That combination of snow and rain on Friday night made for some horrible driving. I agree that the trees look really pretty.
I arrived home safely, but then managed to wedge the car into a snowbank, and with all that ice underneath, all the wheels could do was spin. I was so relieved when my partner remembered the old rug in the garage, and between the two of us, we managed to get it free again.
That high wall of snow and ice chunks left by the snowplow Saturday morning across our shared driveway made me want to cry. I almost cried again when our neighbour’s friend drove up with his plow to clear it.
We bundled up and took the dogs to the park yesterday, but it was so cold I wanted to turn around and go home again. But once we were in the shelter of the trees on the sunny side of the lake, it was warm again, and people were smiling, and the snow sparkled in the sun.
More snow is expected today, and more rain tonight. To be continued.
Photo taken on February 27, 2011
Jingle Bells is not a Christmas carol, it’s a winter carol. It’s a song of the open air and the scent of fir trees. It follows the rhythm of the harness bells, the steam rising from the horses’ flanks as they pull the heavy sleigh, the tug and creak of the runners as they slide across the snow. It’s a song of friends and family, hot cups of chocolate held in mittened hands.
The most magical sleigh rides are at night. I remember going out with a group in my university days on a long ride across fields and through the woods. It was a clear still night, the temperature hovering around minus 15 celcius, the air so cold it made our eyes tear up. At first, there was lots of chatter, laughter, singing. Then gradually our voices died away, and in the silence we could hear only the steady stamp of the horses’ hoofs, the jingle of the harness, the creak of the sleigh. It was a moonless night, so I felt — rather than saw — the shapes of trees as we passed. I looked up and the sky was filled with stars; they seemed almost close enough to touch. As the sleigh glided through the snowy fields, I watched the sky and felt like I was flying.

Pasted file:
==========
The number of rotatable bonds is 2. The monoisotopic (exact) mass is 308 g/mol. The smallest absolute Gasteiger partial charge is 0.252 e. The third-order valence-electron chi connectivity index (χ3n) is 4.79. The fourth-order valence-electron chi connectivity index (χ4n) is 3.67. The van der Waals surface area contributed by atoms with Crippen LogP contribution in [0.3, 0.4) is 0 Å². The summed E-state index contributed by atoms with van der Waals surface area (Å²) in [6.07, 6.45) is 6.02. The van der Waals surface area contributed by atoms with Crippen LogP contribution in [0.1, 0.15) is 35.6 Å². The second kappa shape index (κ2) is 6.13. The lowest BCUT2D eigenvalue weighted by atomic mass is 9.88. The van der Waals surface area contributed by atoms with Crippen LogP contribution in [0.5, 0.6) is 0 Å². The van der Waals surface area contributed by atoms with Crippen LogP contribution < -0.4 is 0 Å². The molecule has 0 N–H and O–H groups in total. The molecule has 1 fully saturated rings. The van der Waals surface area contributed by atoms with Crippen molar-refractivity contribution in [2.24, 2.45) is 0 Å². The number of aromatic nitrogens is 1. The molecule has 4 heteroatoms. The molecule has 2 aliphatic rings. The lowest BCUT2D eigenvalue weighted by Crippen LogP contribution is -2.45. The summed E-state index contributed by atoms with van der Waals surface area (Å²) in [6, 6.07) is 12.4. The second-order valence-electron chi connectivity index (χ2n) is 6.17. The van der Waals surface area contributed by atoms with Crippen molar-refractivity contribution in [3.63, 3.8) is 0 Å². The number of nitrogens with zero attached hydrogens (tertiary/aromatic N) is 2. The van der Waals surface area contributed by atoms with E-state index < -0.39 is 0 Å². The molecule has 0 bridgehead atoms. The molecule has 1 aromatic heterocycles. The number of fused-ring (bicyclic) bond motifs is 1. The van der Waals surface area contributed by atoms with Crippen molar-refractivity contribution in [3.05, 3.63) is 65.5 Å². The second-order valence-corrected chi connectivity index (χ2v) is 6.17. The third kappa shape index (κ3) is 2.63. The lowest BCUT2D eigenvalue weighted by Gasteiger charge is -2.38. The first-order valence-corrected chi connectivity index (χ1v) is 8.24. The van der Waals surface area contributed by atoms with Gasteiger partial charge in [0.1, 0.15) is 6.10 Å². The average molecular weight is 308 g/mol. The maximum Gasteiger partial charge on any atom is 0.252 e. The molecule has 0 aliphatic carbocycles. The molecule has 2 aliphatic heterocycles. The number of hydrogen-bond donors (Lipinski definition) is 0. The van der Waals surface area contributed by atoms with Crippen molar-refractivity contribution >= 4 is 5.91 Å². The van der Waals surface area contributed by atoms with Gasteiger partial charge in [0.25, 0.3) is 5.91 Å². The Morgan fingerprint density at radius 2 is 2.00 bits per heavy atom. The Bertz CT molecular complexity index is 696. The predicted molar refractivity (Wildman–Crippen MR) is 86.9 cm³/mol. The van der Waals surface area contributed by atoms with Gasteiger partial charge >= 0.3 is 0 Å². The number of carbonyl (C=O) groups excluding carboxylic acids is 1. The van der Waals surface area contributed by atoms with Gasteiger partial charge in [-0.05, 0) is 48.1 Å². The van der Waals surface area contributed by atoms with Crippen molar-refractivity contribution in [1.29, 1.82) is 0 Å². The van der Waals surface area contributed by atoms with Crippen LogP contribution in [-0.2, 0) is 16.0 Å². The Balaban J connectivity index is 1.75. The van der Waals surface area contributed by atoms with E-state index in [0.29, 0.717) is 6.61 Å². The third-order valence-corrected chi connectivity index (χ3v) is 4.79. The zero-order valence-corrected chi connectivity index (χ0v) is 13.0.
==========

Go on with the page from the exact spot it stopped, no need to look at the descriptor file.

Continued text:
I’m glad they still have sleigh rides in the park, pulled by horses instead of machines. There’s no modern equivalent to the old-fashioned pleasure of riding in an open sleigh.
Photo taken on January 16, 2011
Look at how the world has changed
a sea of white surrounds us
but look again, though all seems dead
the seeds of spring remain
Beneath the snow, the earth is sleeping
beneath the ice, the river dreams
beneath the trees the groundhog waits
to herald the coming spring.
Photo taken on January 16, 2011
One thing about Saint John: there is no shortage of hills. So if you were given a sled for Christmas, you would find plenty of slippery slopes around here to try it out.
One of the best sliding hills In the city is in Rockwood Park, just across from the pavilion at Lily Lake. When I was a child, we came here as a family and crowded on the toboggan, all five of us. I was first, my legs jutting up and over the wooden prow. My brothers were behind me, then my mom and finally my dad, his strong legs curled around us with his feet hooked into the front of the toboggan, steering with his arms. I remember the long walk up the hill, the feeling of wet wool, and the swift movement — a blur of trees and children and flying snow — on the way down.